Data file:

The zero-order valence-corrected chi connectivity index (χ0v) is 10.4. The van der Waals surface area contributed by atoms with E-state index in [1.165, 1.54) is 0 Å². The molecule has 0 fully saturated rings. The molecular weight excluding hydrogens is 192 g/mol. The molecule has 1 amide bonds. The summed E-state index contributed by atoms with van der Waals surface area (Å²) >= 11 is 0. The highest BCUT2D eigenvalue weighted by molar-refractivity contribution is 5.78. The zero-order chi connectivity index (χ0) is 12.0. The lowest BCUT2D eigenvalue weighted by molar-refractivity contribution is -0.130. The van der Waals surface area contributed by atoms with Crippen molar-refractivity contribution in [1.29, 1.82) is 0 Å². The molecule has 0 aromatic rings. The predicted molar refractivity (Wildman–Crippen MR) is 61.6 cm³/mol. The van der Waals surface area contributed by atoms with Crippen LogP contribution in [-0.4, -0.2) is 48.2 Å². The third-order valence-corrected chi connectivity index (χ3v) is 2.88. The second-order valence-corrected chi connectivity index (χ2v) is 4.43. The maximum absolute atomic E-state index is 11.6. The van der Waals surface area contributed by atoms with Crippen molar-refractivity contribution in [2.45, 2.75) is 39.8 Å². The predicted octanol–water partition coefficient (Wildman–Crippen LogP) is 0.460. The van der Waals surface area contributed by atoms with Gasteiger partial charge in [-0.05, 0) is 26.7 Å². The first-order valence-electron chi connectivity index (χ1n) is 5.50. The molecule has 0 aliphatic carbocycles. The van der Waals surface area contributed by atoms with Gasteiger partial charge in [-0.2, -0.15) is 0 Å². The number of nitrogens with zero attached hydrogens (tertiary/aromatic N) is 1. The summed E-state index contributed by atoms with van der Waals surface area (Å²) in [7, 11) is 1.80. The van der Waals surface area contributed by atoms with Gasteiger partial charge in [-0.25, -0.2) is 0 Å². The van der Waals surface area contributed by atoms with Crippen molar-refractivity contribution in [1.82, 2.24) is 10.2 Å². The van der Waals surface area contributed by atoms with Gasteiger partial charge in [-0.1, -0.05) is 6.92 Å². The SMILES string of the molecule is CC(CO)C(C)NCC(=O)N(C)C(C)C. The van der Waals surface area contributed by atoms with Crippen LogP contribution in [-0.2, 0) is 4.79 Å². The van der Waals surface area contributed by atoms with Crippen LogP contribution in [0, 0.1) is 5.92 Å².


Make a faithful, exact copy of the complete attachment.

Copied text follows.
The zero-order valence-corrected chi connectivity index (χ0v) is 10.4. The van der Waals surface area contributed by atoms with E-state index in [1.165, 1.54) is 0 Å². The molecule has 0 fully saturated rings. The molecular weight excluding hydrogens is 192 g/mol. The molecule has 1 amide bonds. The summed E-state index contributed by atoms with van der Waals surface area (Å²) >= 11 is 0. The highest BCUT2D eigenvalue weighted by molar-refractivity contribution is 5.78. The zero-order chi connectivity index (χ0) is 12.0. The lowest BCUT2D eigenvalue weighted by molar-refractivity contribution is -0.130. The van der Waals surface area contributed by atoms with Crippen molar-refractivity contribution in [1.29, 1.82) is 0 Å². The molecule has 0 aromatic rings. The predicted molar refractivity (Wildman–Crippen MR) is 61.6 cm³/mol. The van der Waals surface area contributed by atoms with Crippen LogP contribution in [-0.4, -0.2) is 48.2 Å². The third-order valence-corrected chi connectivity index (χ3v) is 2.88. The second-order valence-corrected chi connectivity index (χ2v) is 4.43. The maximum absolute atomic E-state index is 11.6. The van der Waals surface area contributed by atoms with Crippen molar-refractivity contribution in [2.45, 2.75) is 39.8 Å². The predicted octanol–water partition coefficient (Wildman–Crippen LogP) is 0.460. The van der Waals surface area contributed by atoms with Gasteiger partial charge in [-0.05, 0) is 26.7 Å². The first-order valence-electron chi connectivity index (χ1n) is 5.50. The molecule has 0 aliphatic carbocycles. The van der Waals surface area contributed by atoms with Gasteiger partial charge in [-0.2, -0.15) is 0 Å². The number of nitrogens with zero attached hydrogens (tertiary/aromatic N) is 1. The summed E-state index contributed by atoms with van der Waals surface area (Å²) in [7, 11) is 1.80. The van der Waals surface area contributed by atoms with Gasteiger partial charge in [-0.25, -0.2) is 0 Å². The van der Waals surface area contributed by atoms with Crippen molar-refractivity contribution in [1.82, 2.24) is 10.2 Å². The van der Waals surface area contributed by atoms with Gasteiger partial charge in [-0.1, -0.05) is 6.92 Å². The SMILES string of the molecule is CC(CO)C(C)NCC(=O)N(C)C(C)C. The van der Waals surface area contributed by atoms with Crippen LogP contribution in [-0.2, 0) is 4.79 Å². The van der Waals surface area contributed by atoms with Crippen LogP contribution in [0, 0.1) is 5.92 Å².